Historians know that September is the cruelest month of the year for both the Dow and the S&P500 (see chart nearby). The Dow suffers through June and August as the 2nd and 3rd worst months; The SPX shares that fate in February and August. October is not as fearsome as its reputation; It is all the crashes which have taken place in the 10th month that makes investors so nervous.
Will September hold true to form this year?
Lets review a few key factors:
1) Volume: As we have noted in the past, low volume continues to be problematic. With vacations over, the moment of truth is now upon us. If the teasing gains from last month are to be sustainable, than markets require the active participation of big institutions. We will know that’s occurring only when substantial volume returns;
2) Moving Averages: The SPX and the Dow have both managed to climb just above their 50 and 200 day moving averages; The Nasdaq, weakened by the Semis, is still well below. Nasdaq needs to penetrate 1875 to get above its 50dma, and breach 1975 for its 200dma; These are general indicator of market’s health. It is simply a good indicator when the indices are above their moving averages;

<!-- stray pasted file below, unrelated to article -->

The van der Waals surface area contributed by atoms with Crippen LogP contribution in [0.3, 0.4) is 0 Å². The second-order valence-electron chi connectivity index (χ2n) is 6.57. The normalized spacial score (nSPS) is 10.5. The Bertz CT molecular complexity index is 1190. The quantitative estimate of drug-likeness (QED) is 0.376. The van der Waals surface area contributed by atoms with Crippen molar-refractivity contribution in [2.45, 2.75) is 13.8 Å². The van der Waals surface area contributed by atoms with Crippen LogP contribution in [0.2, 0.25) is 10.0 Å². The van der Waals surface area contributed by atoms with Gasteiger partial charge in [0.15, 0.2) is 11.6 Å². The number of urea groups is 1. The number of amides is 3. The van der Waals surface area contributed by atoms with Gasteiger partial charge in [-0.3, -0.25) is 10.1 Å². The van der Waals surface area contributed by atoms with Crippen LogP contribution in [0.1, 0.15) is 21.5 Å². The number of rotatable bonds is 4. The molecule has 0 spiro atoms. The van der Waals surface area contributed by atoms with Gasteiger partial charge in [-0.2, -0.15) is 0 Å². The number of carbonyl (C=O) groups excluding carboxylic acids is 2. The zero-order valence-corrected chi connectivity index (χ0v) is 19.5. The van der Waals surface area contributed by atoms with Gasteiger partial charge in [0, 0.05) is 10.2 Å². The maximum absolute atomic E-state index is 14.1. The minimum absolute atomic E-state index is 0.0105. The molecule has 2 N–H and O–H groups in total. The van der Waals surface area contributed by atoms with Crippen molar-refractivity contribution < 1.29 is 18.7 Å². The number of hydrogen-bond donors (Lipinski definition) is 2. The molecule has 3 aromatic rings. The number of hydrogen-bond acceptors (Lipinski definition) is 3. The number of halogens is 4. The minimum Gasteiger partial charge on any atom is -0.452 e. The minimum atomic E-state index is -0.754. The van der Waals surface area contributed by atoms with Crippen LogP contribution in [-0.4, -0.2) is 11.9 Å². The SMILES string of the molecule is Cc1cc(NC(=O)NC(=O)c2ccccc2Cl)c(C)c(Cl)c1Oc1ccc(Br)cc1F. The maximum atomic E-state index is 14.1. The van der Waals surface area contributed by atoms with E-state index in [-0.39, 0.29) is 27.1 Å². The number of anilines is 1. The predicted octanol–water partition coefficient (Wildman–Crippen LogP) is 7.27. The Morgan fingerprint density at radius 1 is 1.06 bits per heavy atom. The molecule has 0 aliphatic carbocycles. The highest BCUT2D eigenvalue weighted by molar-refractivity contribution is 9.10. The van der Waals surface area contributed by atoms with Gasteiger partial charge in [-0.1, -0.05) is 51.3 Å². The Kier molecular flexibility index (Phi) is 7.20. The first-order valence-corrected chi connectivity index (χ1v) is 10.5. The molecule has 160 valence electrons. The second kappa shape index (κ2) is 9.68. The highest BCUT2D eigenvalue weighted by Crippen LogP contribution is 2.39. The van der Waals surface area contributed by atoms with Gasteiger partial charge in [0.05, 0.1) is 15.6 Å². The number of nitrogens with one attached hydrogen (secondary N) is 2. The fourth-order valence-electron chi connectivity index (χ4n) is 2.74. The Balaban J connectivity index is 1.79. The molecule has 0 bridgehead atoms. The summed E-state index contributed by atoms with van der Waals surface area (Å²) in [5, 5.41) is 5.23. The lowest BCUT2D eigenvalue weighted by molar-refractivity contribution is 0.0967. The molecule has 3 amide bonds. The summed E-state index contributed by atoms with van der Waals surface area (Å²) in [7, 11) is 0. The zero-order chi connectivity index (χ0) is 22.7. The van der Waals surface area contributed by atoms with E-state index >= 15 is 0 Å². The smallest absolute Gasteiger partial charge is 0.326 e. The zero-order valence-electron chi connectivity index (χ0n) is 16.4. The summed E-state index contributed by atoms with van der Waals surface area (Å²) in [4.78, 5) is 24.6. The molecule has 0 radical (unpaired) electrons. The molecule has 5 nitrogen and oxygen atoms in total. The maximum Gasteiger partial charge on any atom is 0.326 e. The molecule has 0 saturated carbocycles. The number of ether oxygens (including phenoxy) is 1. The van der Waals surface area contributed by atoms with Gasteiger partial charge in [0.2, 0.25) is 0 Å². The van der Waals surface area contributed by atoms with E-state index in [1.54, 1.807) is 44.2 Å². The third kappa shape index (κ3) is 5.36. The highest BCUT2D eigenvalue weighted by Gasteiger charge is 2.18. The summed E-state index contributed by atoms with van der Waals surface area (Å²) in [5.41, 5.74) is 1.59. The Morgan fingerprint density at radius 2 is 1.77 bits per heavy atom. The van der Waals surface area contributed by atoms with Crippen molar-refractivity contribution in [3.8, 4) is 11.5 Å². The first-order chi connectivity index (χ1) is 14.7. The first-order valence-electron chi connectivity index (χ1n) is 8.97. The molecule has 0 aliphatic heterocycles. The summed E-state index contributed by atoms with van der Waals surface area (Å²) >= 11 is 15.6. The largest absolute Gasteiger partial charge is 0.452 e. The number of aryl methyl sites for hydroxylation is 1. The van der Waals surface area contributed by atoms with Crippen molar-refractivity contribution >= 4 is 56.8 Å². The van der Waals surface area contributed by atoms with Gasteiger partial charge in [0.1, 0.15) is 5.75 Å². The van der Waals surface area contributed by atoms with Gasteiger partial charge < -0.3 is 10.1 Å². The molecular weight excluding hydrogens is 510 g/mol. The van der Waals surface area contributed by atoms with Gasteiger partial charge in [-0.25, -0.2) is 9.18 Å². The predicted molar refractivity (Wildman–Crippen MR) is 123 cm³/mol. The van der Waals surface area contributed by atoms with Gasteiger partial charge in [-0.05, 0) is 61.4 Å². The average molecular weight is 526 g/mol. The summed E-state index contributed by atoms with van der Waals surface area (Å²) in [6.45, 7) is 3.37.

3) Oil: remains in a long term uptrend, despite the recent pullback. Until there is a definitive trend break, expect oil to stay much higher than the $30-35 barrel target. The market has already discounted $45 Oil, but it has yet to do so for the $50-60 range; Oil needs to stay below the ½ century mark if this rally is to have any legs;
4) Dow Transports: The strength of the Dow Transports -despite Oil’s rise – has confounded veteran market watchers. Last week, the Transports rose above their August highs. This produces a confirmation of the Industrial’s strength August, according to Dow Theorists. That bodes well for the intermediate term;
5) Pre-announcements: Q3 earnings should be strong by most measures – except for year-over-year comparables. The recent economic deceleration suggests we could be in for a rocky pre-announce season. That sets the stage for a possible retest of the lows this month or in October;
6) The Fed: Should the Fed’s tightening bias continue? Inflation appears to be tame, and the economy is obviously cooling off. Perhaps the Fed needs to step off the brakes.
The next few weeks will be crucial to how the market behaves for the rest of the year . . .
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